CCNA 3 Module 3 Single-Area OSPF

Report
CCNA 3 v3.0 Module 3
EIGRP
© 2003, Cisco Systems, Inc. All rights reserved.
1
Objectives
• EIGRP concepts
• EIGRP configuration
• Troubleshooting Routing protocols
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2
Comparing EIGRP with IGRP
• Comparisons between EIGRP and IGRP
fall into the following major categories:
Compatibility mode
Metric calculation
Hop count
Automatic protocol redistribution
Route tagging
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3
Using EIGRP with IGRP
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4
EIGRP Concepts
• Every EIGRP router maintains a topology
table for each configured network
protocol.
• All learned routes to a destination are
maintained in the topology table.
© 2003, Cisco Systems, Inc. All rights reserved.
5
EIGRP Successors and Feasible
Successors
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6
EIGRP Design Features
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7
EIGRP Technologies
• Neighbor discovery and recovery
• Reliable Transport Protocol
• DUAL finite-state machine algorithm
• Protocol-dependent modules
• By forming adjacencies, EIGRP routers:
Dynamically learn of new routes that join their network
Identify routers that become either unreachable or
inoperable
Rediscover routers that had previously been
unreachable
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8
Data Structure
The five EIGRP packet types are as follows:
Hello (used to discover, verify, and
rediscover neighbor routers)
Acknowledgment
Update
Query
Reply
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9
Default Hello Intervals and Hold Times for
EIGRP
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10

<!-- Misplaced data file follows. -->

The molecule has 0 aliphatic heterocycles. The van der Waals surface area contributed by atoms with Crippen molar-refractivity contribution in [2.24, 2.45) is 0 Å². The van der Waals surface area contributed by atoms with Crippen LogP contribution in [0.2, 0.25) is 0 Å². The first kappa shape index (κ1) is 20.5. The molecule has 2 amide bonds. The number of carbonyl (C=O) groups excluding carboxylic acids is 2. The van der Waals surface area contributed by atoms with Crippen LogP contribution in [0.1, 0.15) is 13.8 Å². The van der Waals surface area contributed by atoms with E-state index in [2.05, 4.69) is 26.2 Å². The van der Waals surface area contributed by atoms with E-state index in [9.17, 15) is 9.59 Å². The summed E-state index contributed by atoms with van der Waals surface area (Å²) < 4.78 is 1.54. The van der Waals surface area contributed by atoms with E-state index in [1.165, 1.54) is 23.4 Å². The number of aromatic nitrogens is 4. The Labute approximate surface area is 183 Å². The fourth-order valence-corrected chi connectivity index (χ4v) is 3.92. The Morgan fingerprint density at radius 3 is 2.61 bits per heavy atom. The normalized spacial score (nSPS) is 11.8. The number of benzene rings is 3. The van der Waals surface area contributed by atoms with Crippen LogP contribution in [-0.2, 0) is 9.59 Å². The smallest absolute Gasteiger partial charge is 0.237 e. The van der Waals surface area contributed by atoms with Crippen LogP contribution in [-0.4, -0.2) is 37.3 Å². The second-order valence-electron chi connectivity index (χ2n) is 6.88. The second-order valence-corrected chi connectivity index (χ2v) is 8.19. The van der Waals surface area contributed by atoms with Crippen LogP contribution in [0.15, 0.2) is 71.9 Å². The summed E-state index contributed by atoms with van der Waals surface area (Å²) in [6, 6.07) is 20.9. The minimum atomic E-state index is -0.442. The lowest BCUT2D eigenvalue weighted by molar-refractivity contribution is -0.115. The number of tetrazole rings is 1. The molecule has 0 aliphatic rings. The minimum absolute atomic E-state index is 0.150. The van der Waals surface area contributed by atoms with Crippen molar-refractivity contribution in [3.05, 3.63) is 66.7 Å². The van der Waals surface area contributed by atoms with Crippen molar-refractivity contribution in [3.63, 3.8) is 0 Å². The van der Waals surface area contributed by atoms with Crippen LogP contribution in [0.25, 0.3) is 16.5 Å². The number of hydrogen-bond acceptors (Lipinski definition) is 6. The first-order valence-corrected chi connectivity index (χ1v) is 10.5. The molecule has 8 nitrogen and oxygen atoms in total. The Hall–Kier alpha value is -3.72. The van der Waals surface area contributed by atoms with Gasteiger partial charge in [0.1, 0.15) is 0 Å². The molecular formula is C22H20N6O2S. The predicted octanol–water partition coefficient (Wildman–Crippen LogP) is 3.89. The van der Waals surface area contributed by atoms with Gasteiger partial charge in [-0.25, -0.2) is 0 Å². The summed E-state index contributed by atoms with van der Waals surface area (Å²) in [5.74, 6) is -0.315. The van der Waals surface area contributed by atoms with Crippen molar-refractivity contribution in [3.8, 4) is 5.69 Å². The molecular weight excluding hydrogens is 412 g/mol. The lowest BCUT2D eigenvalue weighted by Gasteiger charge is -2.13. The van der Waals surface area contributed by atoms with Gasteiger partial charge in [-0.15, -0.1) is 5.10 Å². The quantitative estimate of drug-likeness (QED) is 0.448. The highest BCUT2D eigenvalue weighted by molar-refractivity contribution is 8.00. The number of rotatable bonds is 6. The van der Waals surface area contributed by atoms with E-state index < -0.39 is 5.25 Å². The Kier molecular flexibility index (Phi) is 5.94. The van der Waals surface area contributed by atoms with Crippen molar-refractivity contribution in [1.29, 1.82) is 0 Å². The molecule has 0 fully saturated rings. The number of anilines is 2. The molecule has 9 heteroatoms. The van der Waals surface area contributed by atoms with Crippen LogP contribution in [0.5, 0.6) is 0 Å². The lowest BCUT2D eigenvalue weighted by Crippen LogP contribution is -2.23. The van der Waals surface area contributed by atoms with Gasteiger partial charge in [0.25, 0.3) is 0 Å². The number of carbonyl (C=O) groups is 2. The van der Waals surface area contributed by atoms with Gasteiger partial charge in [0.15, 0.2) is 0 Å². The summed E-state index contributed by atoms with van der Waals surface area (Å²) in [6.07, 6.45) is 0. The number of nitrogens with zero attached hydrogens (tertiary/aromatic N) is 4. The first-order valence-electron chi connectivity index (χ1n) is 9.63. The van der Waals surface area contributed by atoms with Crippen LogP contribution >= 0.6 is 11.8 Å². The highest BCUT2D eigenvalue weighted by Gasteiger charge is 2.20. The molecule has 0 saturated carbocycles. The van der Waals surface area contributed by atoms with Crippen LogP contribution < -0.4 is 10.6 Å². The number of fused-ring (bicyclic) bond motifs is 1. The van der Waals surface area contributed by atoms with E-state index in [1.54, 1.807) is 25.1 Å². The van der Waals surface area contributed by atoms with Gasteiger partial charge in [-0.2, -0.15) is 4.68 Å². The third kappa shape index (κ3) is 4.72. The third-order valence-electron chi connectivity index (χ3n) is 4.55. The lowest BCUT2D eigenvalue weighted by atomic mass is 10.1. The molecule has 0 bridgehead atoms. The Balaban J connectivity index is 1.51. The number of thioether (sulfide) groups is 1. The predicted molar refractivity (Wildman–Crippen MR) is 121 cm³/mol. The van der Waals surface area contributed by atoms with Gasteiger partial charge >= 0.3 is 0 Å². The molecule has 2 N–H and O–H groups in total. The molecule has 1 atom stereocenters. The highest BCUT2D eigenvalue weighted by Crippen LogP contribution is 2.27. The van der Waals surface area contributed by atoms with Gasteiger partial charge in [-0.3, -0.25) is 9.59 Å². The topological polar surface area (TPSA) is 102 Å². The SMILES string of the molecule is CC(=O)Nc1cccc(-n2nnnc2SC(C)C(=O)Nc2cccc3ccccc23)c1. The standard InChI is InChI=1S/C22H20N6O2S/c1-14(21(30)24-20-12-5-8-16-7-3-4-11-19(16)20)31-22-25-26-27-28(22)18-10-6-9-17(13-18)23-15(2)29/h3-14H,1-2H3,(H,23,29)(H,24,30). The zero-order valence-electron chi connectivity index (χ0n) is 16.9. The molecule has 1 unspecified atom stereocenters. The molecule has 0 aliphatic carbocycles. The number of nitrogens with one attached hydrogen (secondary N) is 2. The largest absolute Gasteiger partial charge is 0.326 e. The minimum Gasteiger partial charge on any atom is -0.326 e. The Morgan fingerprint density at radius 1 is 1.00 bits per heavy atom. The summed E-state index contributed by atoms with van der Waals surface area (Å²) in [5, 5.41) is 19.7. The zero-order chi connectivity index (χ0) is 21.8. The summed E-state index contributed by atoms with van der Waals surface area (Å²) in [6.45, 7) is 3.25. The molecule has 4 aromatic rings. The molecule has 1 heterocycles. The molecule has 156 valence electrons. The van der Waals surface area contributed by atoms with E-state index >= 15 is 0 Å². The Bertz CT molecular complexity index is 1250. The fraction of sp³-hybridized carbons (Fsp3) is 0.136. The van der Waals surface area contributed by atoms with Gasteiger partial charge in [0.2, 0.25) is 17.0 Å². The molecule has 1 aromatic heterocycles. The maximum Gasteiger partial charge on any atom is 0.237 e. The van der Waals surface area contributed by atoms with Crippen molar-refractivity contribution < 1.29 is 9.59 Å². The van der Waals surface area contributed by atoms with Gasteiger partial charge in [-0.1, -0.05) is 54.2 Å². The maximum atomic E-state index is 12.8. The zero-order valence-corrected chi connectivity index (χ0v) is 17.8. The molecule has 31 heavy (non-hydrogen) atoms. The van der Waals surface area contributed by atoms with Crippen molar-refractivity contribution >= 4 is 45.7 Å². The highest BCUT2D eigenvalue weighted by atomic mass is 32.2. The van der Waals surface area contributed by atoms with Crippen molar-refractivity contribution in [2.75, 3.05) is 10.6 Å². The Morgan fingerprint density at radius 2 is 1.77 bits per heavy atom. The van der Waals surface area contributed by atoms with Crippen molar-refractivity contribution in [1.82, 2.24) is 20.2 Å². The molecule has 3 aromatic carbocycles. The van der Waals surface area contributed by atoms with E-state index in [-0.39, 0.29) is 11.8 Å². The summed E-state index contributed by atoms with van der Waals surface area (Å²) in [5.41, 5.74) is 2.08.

Feasible Successor Route Selection Rules
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11
Configuring EIGRP
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12
EIGRP Automatically Summarizes Based
on Class
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13
Manual Summarization with EIGRP
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14
Verifying EIGRP
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15
EIGRP debug Commands
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16
Building Neighbor Tables
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17
Discover Routes
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18
Select Routes
• If a link goes down, DUAL looks for an alternative
route path, or feasible successor, in the topology
table.
• If a feasible successor is not found, the route is
flagged as Active, or unusable at present.
• Query packets are sent to neighboring routers
requesting topology information.
• DUAL uses this information to recalculate
successor and feasible successor routes to the
destination.
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19
Troubleshooting Process
1.
Analyze the network failure, make a clear problem statement.
2.
Gather the facts needed to help isolate possible causes.
3.
Consider possible problems based on the facts that have been
gathered.
4.
Create an action plan based on the remaining potential problems.
5.
Implement the action plan, performing each step carefully while
testing to see whether the symptom disappears.
6.
Analyze the results to determine whether the problem has been
resolved. If it has, the process is complete.
7.
If the problem has not been resolved, create an action plan based on
the next most likely problem in the list. Return to Step 4, change one
variable at a time, and repeat the process until the problem is solved.
8.
Once the actual cause of the problem is identified, try to solve it.
© 2003, Cisco Systems, Inc. All rights reserved.
20
Troubleshooting RIP Configuration
• Layer 1 or Layer 2
connectivity issues exist.
• VLSM subnetting is
configured. VLSM subnetting
cannot be used with RIPv1
• Mismatched RIPv1 and RIPv2
routing configurations exist.
• Network statements are
missing or incorrectly
assigned.
• The outgoing interface is
down.
• The advertised network
interface is down.
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21
Troubleshooting IGRP Configuration
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22
Troubleshooting EIGRP Configuration
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23
Troubleshooting EIGRP Configuration
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24
Troubleshooting OSPF Configuration
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25

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